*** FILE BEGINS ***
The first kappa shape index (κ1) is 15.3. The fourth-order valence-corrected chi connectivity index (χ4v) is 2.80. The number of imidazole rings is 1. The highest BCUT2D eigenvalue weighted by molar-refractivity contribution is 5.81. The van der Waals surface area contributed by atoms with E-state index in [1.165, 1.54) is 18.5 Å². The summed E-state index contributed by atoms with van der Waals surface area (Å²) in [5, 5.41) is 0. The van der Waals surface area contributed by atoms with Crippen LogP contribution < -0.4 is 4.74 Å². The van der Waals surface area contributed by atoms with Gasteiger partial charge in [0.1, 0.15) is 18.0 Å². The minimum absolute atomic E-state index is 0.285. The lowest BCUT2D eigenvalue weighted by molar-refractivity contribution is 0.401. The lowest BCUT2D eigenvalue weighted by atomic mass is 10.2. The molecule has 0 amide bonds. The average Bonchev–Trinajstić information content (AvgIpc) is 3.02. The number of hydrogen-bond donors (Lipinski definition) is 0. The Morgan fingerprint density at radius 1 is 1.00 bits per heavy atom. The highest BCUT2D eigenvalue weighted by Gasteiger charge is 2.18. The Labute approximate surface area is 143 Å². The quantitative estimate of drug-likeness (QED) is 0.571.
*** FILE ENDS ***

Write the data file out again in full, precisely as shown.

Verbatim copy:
The first kappa shape index (κ1) is 15.3. The fourth-order valence-corrected chi connectivity index (χ4v) is 2.80. The number of imidazole rings is 1. The highest BCUT2D eigenvalue weighted by molar-refractivity contribution is 5.81. The van der Waals surface area contributed by atoms with E-state index in [1.165, 1.54) is 18.5 Å². The summed E-state index contributed by atoms with van der Waals surface area (Å²) in [5, 5.41) is 0. The van der Waals surface area contributed by atoms with Crippen LogP contribution < -0.4 is 4.74 Å². The van der Waals surface area contributed by atoms with Gasteiger partial charge in [0.1, 0.15) is 18.0 Å². The minimum absolute atomic E-state index is 0.285. The lowest BCUT2D eigenvalue weighted by molar-refractivity contribution is 0.401. The lowest BCUT2D eigenvalue weighted by atomic mass is 10.2. The molecule has 0 amide bonds. The average Bonchev–Trinajstić information content (AvgIpc) is 3.02. The number of hydrogen-bond donors (Lipinski definition) is 0. The Morgan fingerprint density at radius 1 is 1.00 bits per heavy atom. The highest BCUT2D eigenvalue weighted by Gasteiger charge is 2.18. The Labute approximate surface area is 143 Å². The quantitative estimate of drug-likeness (QED) is 0.571.